Mexico City joins the world on "Earth Hour"

The lights went out at 8:30 p.m. in major cities all over the planet.

The Monument of the Revolution went almost black. (Photo: Valente Rosas/EL UNIVERSAL)
English 19/03/2016 23:09 Newsroom/AP/Mexico City Actualizada 23:23
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Mexico City joined the other metropolises of the world under the "Earth Hour" initiative, that seeks to generate consciousness against climate change.

At 8:30 p.m., emblematic buildings such as the Palace of Bellas Artes, the Angel of Independence, the statue of Diana the Huntress, and many others, turned off their lights.

"Earth Hour" is an environmental movement on the global level, which is carried out year-on-year in the month of March and aims to raise awareness about climate change through an electric blackout in homes and businesses.

This movement is joined by a total of 7,000 cities in 170 countries. The City of Mexico participates since 2009.

As night came on, the lights went out in cities from South Korea to the United States in what the World Wildlife Fund describes as a moment of solidarity for climate action. The group sponsors the event.

Lights went out for the hourlong event - from 8:30 p.m. to 9:30 p.m. local time - in Beijing, Moscow, Beirut, Cairo, Athens, Rome, and Paris. The lights atop the Empire State Building in New York were dimmed, and some billboards in Times Square also went dark.

In Seoul, the glass-covered City Hall was among several public buildings where officials switched off the lights inside and out. Lights illuminating landmarks such as the massive COEX shopping mall, the city's main railway station and several bridges on the Han River were all either turned off or dimmed.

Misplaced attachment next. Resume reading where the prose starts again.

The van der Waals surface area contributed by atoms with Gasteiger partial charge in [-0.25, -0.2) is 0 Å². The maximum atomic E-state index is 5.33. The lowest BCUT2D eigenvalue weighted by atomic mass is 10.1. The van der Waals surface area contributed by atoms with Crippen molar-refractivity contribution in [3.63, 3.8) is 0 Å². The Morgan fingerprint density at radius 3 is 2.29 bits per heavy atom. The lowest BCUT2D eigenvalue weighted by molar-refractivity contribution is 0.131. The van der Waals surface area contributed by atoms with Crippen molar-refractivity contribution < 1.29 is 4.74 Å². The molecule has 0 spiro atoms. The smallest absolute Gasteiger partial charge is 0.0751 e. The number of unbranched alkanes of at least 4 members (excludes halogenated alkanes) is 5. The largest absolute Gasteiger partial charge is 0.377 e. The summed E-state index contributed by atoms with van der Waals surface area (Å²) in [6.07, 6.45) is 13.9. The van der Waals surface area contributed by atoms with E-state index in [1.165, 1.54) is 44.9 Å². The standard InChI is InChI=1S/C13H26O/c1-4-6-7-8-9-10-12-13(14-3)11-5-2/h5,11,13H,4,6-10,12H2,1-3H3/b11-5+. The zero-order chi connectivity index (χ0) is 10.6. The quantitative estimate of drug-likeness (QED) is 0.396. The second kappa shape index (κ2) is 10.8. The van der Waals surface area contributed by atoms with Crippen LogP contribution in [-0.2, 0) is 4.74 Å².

In Beijing, Chinese actress Li Bingbing showed up at the iconic Temple of Confucius, which was shut dark for an hour while municipal government officials announced that the city's energy conservation slogan would be "Consume less, consume wisely."

The Taipei 101 skyscraper was among the buildings to go dark in Taiwan's capital.

Philippine officials in metropolitan Manila led hundreds of environmental activists, students and movie and TV celebrities in switching off lights at the Quezon Memorial Circle in suburban Quezon city. Amid the darkness, some participants pedaled bamboo bikes attached to small energy generators to power LED lights and illuminate a giant Philippine map to symbolize the country's yearning to shift to renewable energy sources, organizers said.

The first Earth Hour event was held on March 31, 2007, when the WWF conservation group inspired people in Sydney to turn out the lights for an hour. Since then, the WWF-organized event has expanded to thousands of cities and towns around the world and has been held every March.

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